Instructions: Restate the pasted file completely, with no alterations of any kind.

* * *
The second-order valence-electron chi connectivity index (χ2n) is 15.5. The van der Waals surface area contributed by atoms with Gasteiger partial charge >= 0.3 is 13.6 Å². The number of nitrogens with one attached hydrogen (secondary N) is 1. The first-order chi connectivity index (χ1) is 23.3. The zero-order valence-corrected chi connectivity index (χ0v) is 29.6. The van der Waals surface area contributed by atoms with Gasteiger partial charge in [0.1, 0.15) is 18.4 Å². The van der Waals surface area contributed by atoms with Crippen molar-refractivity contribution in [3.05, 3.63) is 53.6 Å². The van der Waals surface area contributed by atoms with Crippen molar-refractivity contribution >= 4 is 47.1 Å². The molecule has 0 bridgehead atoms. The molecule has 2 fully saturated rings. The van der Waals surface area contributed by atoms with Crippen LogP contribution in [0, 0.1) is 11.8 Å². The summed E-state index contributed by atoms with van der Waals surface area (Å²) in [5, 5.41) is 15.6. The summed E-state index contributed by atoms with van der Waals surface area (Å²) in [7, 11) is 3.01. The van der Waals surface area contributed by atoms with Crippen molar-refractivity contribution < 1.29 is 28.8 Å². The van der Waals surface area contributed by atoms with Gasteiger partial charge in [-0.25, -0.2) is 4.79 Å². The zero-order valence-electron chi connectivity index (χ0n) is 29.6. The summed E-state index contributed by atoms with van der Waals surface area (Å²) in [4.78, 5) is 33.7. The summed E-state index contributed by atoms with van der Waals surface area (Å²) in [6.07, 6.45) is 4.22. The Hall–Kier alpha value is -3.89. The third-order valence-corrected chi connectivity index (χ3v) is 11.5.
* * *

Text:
The second-order valence-electron chi connectivity index (χ2n) is 15.5. The van der Waals surface area contributed by atoms with Gasteiger partial charge >= 0.3 is 13.6 Å². The number of nitrogens with one attached hydrogen (secondary N) is 1. The first-order chi connectivity index (χ1) is 23.3. The zero-order valence-corrected chi connectivity index (χ0v) is 29.6. The van der Waals surface area contributed by atoms with Gasteiger partial charge in [0.1, 0.15) is 18.4 Å². The van der Waals surface area contributed by atoms with Crippen molar-refractivity contribution in [3.05, 3.63) is 53.6 Å². The van der Waals surface area contributed by atoms with Crippen molar-refractivity contribution >= 4 is 47.1 Å². The molecule has 0 bridgehead atoms. The molecule has 2 fully saturated rings. The van der Waals surface area contributed by atoms with Crippen LogP contribution in [0, 0.1) is 11.8 Å². The summed E-state index contributed by atoms with van der Waals surface area (Å²) in [5, 5.41) is 15.6. The summed E-state index contributed by atoms with van der Waals surface area (Å²) in [7, 11) is 3.01. The van der Waals surface area contributed by atoms with Crippen molar-refractivity contribution < 1.29 is 28.8 Å². The van der Waals surface area contributed by atoms with Gasteiger partial charge in [-0.25, -0.2) is 4.79 Å². The zero-order valence-electron chi connectivity index (χ0n) is 29.6. The summed E-state index contributed by atoms with van der Waals surface area (Å²) in [4.78, 5) is 33.7. The summed E-state index contributed by atoms with van der Waals surface area (Å²) in [6.07, 6.45) is 4.22. The Hall–Kier alpha value is -3.89. The third-order valence-corrected chi connectivity index (χ3v) is 11.5.